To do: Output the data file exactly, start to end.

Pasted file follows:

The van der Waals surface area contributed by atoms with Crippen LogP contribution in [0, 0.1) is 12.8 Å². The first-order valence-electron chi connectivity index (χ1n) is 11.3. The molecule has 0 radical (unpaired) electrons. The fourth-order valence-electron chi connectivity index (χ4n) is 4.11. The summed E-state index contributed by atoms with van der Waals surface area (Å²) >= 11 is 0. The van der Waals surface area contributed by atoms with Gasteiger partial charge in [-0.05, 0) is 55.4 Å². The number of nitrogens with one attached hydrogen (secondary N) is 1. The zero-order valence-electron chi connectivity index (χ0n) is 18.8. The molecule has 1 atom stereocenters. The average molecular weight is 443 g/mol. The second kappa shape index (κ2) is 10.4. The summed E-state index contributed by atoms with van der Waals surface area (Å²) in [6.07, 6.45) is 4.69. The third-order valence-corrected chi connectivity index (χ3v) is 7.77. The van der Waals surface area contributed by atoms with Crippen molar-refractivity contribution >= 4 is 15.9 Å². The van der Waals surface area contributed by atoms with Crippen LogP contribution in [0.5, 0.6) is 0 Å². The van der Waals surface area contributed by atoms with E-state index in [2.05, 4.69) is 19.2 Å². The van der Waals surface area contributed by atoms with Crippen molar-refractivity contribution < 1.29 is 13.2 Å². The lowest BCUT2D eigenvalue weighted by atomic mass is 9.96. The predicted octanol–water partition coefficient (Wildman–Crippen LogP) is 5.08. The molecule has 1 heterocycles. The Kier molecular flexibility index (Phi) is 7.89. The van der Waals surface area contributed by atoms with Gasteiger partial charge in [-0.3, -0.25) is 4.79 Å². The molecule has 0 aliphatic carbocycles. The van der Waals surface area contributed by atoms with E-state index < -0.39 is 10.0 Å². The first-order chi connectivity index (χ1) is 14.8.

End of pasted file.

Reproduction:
The van der Waals surface area contributed by atoms with Crippen LogP contribution in [0, 0.1) is 12.8 Å². The first-order valence-electron chi connectivity index (χ1n) is 11.3. The molecule has 0 radical (unpaired) electrons. The fourth-order valence-electron chi connectivity index (χ4n) is 4.11. The summed E-state index contributed by atoms with van der Waals surface area (Å²) >= 11 is 0. The van der Waals surface area contributed by atoms with Gasteiger partial charge in [-0.05, 0) is 55.4 Å². The number of nitrogens with one attached hydrogen (secondary N) is 1. The zero-order valence-electron chi connectivity index (χ0n) is 18.8. The molecule has 1 atom stereocenters. The average molecular weight is 443 g/mol. The second kappa shape index (κ2) is 10.4. The summed E-state index contributed by atoms with van der Waals surface area (Å²) in [6.07, 6.45) is 4.69. The third-order valence-corrected chi connectivity index (χ3v) is 7.77. The van der Waals surface area contributed by atoms with Crippen molar-refractivity contribution >= 4 is 15.9 Å². The van der Waals surface area contributed by atoms with Crippen LogP contribution in [0.5, 0.6) is 0 Å². The van der Waals surface area contributed by atoms with E-state index in [2.05, 4.69) is 19.2 Å². The van der Waals surface area contributed by atoms with Crippen molar-refractivity contribution < 1.29 is 13.2 Å². The lowest BCUT2D eigenvalue weighted by atomic mass is 9.96. The predicted octanol–water partition coefficient (Wildman–Crippen LogP) is 5.08. The molecule has 1 heterocycles. The Kier molecular flexibility index (Phi) is 7.89. The van der Waals surface area contributed by atoms with Gasteiger partial charge in [-0.3, -0.25) is 4.79 Å². The molecule has 0 aliphatic carbocycles. The van der Waals surface area contributed by atoms with E-state index < -0.39 is 10.0 Å². The first-order chi connectivity index (χ1) is 14.8.